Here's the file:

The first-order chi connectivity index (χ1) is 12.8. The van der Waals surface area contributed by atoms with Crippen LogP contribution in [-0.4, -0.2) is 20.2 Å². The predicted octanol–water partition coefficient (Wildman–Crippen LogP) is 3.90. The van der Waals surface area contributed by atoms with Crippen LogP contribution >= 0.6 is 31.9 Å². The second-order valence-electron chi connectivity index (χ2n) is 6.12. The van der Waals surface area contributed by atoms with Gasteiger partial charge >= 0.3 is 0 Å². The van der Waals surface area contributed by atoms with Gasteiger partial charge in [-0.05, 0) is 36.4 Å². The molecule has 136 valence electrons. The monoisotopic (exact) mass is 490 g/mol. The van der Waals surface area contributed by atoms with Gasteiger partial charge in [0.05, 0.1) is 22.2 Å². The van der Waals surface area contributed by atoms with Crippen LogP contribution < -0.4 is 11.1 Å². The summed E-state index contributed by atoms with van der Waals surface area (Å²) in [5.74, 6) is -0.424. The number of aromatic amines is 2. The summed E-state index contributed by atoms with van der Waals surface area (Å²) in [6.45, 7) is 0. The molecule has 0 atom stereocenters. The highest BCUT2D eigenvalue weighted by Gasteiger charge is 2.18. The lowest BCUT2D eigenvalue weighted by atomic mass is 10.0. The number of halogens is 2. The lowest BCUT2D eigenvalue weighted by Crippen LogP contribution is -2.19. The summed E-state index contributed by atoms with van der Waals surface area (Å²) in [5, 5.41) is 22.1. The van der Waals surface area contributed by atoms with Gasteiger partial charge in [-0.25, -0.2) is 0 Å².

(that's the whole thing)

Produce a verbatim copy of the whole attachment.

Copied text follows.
The first-order chi connectivity index (χ1) is 12.8. The van der Waals surface area contributed by atoms with Crippen LogP contribution in [-0.4, -0.2) is 20.2 Å². The predicted octanol–water partition coefficient (Wildman–Crippen LogP) is 3.90. The van der Waals surface area contributed by atoms with Crippen LogP contribution >= 0.6 is 31.9 Å². The second-order valence-electron chi connectivity index (χ2n) is 6.12. The van der Waals surface area contributed by atoms with Gasteiger partial charge >= 0.3 is 0 Å². The van der Waals surface area contributed by atoms with Gasteiger partial charge in [-0.05, 0) is 36.4 Å². The molecule has 136 valence electrons. The monoisotopic (exact) mass is 490 g/mol. The van der Waals surface area contributed by atoms with Gasteiger partial charge in [0.05, 0.1) is 22.2 Å². The van der Waals surface area contributed by atoms with Crippen LogP contribution < -0.4 is 11.1 Å². The summed E-state index contributed by atoms with van der Waals surface area (Å²) in [5.74, 6) is -0.424. The number of aromatic amines is 2. The summed E-state index contributed by atoms with van der Waals surface area (Å²) in [6.45, 7) is 0. The molecule has 0 atom stereocenters. The highest BCUT2D eigenvalue weighted by Gasteiger charge is 2.18. The lowest BCUT2D eigenvalue weighted by atomic mass is 10.0. The number of halogens is 2. The lowest BCUT2D eigenvalue weighted by Crippen LogP contribution is -2.19. The summed E-state index contributed by atoms with van der Waals surface area (Å²) in [5, 5.41) is 22.1. The van der Waals surface area contributed by atoms with Gasteiger partial charge in [-0.25, -0.2) is 0 Å².